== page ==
Universities in China and overseas are unexpectedly benefiting from China’s crackdown on technology companies in recent months, with some top-level artificial intelligence (AI) and other high-end tech talent returning to academia as the sector shrinks and salaries are reined in.
China is in the throes of a regulatory crackdown on its previously untouchable tech giants, clamping down on what is seen as their market-distorting practices.
In April 2021, e-commerce giant Alibaba Group froze pay for senior executives while giving junior staff bigger salary increases at a time when Alibaba was a focus of the government crackdown fuelled by government concern about their market dominance and ability to sway public opinion.
Last year, Alibaba was fined a record US$2.75 billion for alleged market competition violations. Dozens of other firms have been fined or warned, dramatically affecting stock prices and profits.
Beijing has also put pressure on tech companies to realign their priorities with the government’s interests, which include a push for technological self-reliance in strategic areas rather than consumer-driven technologies.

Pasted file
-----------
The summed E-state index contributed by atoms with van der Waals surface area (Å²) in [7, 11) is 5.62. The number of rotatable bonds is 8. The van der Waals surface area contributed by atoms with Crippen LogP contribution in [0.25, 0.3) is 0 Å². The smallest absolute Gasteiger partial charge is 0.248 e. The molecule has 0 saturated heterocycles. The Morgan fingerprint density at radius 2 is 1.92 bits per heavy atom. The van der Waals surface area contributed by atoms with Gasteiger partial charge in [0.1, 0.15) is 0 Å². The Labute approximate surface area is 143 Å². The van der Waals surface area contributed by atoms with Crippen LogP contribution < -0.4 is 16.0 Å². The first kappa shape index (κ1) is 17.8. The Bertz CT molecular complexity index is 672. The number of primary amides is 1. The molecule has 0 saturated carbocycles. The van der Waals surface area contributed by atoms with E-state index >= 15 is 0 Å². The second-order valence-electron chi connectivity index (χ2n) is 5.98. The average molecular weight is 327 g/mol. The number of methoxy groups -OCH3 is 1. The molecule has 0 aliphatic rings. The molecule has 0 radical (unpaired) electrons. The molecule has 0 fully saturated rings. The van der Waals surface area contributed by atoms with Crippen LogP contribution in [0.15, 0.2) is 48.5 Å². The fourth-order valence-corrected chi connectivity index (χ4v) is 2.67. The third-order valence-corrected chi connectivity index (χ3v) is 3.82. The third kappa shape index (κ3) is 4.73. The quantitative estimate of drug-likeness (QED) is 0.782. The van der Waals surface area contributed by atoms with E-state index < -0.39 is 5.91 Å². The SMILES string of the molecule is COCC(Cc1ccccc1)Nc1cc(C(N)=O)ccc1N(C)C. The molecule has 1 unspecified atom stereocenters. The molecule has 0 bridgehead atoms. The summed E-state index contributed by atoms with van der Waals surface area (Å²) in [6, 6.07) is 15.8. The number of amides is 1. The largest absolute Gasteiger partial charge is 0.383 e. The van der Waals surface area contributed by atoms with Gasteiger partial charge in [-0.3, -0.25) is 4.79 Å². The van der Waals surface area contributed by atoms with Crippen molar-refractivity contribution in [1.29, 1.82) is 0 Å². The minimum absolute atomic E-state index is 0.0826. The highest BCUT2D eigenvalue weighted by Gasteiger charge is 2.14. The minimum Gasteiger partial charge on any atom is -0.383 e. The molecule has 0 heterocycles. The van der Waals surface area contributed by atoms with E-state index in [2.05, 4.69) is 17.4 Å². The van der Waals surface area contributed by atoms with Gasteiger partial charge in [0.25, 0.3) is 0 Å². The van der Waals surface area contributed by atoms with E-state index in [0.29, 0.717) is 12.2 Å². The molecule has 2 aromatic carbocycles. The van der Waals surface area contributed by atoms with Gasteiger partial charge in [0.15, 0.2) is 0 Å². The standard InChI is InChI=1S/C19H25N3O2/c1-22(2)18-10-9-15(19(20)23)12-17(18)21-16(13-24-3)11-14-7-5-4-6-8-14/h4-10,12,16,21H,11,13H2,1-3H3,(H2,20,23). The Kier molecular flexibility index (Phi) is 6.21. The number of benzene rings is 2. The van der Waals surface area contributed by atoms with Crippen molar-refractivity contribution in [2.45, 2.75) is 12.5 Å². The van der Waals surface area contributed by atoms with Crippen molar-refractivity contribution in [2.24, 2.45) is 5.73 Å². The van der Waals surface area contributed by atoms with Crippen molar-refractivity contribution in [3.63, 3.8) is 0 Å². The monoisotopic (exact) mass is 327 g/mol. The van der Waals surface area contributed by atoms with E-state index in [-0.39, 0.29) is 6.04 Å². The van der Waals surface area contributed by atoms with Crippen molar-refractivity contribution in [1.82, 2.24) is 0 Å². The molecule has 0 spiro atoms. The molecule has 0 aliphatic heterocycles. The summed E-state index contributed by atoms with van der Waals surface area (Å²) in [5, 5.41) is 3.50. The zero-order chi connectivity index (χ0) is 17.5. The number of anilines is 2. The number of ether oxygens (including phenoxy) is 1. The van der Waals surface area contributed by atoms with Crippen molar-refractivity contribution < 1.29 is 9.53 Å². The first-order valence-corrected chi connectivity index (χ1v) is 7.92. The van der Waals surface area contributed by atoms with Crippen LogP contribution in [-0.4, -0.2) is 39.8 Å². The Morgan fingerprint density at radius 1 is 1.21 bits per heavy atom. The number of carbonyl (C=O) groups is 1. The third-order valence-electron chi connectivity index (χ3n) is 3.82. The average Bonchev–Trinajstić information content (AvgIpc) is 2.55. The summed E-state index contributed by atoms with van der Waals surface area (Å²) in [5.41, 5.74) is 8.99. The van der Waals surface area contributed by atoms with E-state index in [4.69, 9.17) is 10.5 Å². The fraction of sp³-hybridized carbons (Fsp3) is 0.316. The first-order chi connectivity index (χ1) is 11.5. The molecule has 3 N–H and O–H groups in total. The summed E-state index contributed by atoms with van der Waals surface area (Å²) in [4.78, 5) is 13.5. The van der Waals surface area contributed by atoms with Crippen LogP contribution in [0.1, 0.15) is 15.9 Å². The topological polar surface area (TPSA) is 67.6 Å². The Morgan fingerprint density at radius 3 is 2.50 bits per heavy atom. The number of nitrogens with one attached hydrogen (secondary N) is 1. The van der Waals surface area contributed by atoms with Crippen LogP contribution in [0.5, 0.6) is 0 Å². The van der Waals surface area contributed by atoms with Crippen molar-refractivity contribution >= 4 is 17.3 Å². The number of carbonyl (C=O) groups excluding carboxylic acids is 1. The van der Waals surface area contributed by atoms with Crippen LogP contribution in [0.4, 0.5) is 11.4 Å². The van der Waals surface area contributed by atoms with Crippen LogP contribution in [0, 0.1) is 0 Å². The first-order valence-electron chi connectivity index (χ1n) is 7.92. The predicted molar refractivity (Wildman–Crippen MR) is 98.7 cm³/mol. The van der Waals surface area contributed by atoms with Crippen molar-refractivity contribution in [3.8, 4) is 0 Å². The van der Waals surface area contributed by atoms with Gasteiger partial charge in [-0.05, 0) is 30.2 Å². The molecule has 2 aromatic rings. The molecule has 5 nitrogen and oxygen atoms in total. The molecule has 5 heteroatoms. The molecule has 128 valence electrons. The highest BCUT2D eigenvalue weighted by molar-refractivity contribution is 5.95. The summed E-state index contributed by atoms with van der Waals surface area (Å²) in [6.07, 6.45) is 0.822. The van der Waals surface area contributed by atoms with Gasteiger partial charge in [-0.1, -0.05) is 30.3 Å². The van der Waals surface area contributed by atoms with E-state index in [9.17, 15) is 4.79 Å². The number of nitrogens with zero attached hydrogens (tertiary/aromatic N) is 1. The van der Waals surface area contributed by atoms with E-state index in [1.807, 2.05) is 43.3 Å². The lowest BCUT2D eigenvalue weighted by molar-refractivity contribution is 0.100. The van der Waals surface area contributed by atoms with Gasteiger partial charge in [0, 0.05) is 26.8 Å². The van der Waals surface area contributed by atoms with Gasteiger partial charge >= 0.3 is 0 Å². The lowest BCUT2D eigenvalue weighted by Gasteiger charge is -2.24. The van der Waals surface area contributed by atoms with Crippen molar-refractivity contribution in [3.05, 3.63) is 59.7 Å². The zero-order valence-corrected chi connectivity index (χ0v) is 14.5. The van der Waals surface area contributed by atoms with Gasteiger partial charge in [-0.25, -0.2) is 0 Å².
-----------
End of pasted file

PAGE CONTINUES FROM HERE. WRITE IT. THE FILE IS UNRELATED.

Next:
The prolonged crackdown, which has lasted months, and which shows no signs of abating as another round of fines was levied on a number of companies, including Alibaba and Tencent this month, has led to a steady drain of top talent returning to academic posts.
Many of them had left academia, including prestigious jobs in overseas universities, to join the vibrant Chinese tech sector in the past decade. One academic in Shanghai specialising in computer science described the current situation as a “bonanza for universities”.
Alibaba, with its headquarters in the east coast city of Hangzhou, and gaming and social media titan Tencent, with headquarters in Shenzhen, are China’s top private company spenders on R&D and have huge pools of scientific, computing and engineering talent.
Some high-profile departures have captured headlines, including Qi Yuan, the former vice president and chief scientist for artificial intelligence at Alibaba’s online payment company Ant group, who returned to academia at the end of 2021 as dean of the Institute of Artificial Intelligence Innovation at Fudan University, Shanghai.